The Productive Writer by Sage Cohen.
The Productive Writer: Tips & Tools to Help You Write More, Stress Less & Create Success(Amazon Affiliate Link)
This book covers just about everything you can think of – from high level thoughts on maintaining a productive nature, to more detailed instructions on keeping paper files etc. There are many good reviews on this book, particularly from newer writers focused on finding a productive flow.
Interestingly, for a book that’s been out nearly 3 years now, this is the only book focused on the theme of productivity for writers.
1. The Inner Editor
“For example, when I’m doing freewriting, one of my favorite writing calisthenics for getting loose and ready for action, I’ll put my editor in charge of counting pages, keeping time, insisting that my hand keep moving, and demanding that I turn away from deliberate, thinking-triggered writing. Basically, my editor facilitates the mechanics of the process so my mind is free to wander. With such an important job to do, my editor is far too busy to start throwing her weight around; she knows she’ll have ample time to judge the nonsense I’m scribbling later. For now, she gets to be the taskmaster supervising the scribble. How can you occupy your own, well-meaning inner editor” Read more at location 575 (Kindle)
I have an active inner editor who often gets in the way also. Giving them a large and dedicated job seems far too easy for me. But sometimes, it works!
2. Pay Yourself First
“Find New Ways to Pay Yourself First” Cohen, Sage (2010-12-02). The Productive Writer (pp. 37-38). F+W Media, Inc.. Kindle Edition.
Financial experts recommend that you pay yourself first — putting money into emergency savings, IRA accounts, and other such investments in your future — before paying everyone else you owe. The most productive writers I know live by the same rule: They invest in themselves by spending time on writing as the first priority, no matter how many other priorities they have in their full and fabulous lives.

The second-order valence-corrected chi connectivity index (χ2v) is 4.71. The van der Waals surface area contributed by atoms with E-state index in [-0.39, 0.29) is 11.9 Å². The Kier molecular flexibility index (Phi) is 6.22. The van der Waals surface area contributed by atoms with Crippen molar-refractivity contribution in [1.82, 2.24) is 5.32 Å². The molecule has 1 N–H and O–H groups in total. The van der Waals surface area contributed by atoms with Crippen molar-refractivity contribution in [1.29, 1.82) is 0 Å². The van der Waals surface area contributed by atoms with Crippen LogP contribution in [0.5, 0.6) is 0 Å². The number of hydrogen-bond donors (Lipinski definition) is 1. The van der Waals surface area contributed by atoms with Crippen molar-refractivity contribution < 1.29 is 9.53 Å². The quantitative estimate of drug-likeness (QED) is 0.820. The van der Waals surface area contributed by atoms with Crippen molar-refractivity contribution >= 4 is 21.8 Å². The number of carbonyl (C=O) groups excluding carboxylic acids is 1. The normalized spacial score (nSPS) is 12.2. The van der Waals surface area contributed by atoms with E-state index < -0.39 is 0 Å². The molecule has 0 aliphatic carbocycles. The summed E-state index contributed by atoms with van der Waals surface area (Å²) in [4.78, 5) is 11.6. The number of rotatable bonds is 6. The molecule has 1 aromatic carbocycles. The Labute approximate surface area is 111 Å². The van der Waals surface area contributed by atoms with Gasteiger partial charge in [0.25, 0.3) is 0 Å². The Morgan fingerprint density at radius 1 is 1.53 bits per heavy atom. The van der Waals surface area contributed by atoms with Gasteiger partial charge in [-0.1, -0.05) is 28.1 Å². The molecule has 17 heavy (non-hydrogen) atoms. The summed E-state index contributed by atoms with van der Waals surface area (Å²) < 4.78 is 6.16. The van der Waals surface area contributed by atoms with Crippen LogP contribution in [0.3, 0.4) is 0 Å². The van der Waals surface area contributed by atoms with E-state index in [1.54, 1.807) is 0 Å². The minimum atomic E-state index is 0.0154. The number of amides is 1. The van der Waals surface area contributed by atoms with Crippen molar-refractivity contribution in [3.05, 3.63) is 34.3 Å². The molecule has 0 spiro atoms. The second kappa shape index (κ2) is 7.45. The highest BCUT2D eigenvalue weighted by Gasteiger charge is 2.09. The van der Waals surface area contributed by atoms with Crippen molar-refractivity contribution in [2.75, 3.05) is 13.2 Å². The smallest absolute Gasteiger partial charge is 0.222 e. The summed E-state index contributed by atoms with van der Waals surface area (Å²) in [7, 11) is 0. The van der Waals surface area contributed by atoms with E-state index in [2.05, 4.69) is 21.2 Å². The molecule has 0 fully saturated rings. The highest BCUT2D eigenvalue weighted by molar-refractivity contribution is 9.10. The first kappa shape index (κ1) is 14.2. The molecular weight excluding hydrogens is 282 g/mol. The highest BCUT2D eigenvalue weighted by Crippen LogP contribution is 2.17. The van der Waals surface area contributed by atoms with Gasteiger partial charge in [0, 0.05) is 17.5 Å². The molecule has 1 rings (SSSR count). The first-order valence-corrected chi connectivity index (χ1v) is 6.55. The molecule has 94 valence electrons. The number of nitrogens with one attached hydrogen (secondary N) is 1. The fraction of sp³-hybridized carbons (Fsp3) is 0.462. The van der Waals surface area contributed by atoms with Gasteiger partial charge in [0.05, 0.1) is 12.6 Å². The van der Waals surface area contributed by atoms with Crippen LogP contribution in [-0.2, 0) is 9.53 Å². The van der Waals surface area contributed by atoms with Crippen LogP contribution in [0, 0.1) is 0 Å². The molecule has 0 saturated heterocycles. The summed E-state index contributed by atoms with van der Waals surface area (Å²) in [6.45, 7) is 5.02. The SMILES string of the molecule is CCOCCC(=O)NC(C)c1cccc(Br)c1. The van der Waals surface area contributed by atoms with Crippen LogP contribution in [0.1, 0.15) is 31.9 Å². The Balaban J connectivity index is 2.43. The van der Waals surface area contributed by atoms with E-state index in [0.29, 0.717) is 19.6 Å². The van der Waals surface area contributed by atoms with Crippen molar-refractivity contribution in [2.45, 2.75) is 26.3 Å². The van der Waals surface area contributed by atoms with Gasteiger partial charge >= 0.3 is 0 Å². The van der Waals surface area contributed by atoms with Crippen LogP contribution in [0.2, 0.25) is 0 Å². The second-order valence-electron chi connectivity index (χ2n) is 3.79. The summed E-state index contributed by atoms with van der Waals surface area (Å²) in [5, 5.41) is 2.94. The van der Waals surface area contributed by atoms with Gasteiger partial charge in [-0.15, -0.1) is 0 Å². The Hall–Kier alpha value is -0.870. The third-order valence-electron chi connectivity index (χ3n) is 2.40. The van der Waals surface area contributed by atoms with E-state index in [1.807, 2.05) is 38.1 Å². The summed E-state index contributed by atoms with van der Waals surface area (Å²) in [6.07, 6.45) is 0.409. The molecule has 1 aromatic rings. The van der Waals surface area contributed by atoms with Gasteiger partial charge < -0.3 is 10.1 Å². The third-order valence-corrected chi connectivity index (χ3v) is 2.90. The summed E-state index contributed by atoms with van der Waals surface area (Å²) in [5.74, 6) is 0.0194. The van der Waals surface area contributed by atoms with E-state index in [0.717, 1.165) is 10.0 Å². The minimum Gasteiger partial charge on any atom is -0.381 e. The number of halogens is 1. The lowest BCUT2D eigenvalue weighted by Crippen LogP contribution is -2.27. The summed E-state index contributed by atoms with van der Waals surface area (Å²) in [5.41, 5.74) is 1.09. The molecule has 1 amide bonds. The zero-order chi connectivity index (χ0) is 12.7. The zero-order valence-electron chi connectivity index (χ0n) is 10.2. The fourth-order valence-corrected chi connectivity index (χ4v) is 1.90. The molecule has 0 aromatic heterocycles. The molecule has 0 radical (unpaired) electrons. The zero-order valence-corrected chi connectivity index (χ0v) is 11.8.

The fact is, we all face a unique mix of freedoms and limitations when it comes to paying ourselves first. Want to find out if you have more wiggle room for writing than you imagined? Consider these questions:
- What entertainment activities could I go without, and write instead?
- Could I find extra time to write on my way to or home from work?
- Could I wake up a little earlier and write before my day starts?
This section of the book was the most inspirational piece of the lot for me. When I first read this, I sat with my mouth open, having struggled with a lot of guilt over why and how I should be writing. Writing for money – or to pay myself, offers the force behind finding the time to write in the first place.
3. Define Your Prime Time
“This is your invitation to start experimenting with your own sense of prime writing time. Right now. Does your cup overflow with imagery with that first coffee on the drive into work, or are you tapping the revelation vein at two in the morning when you can prowl in the shadows? Or maybe you’re an “anytime is fine for me” kind of writer”. Cohen, Sage (2010-12-02). The Productive Writer (p. 54). F+W Media, Inc.. Kindle Edition.
The author didn’t go into great detail on this, however later on in the same section talks about Working with What we Have, and building time into schedules, tying it all in with a future life plan.
My prime time changes over the months and seasons. Although technically I used to write best at 5pm each day, this is the worst timing for a mother and dinner cooker / homework supervisor. Now I’ve trained myself for more productivity early mornings. Other writers only have time to write late at night outside of their day jobs, or get up an hour earlier in the mornings to write.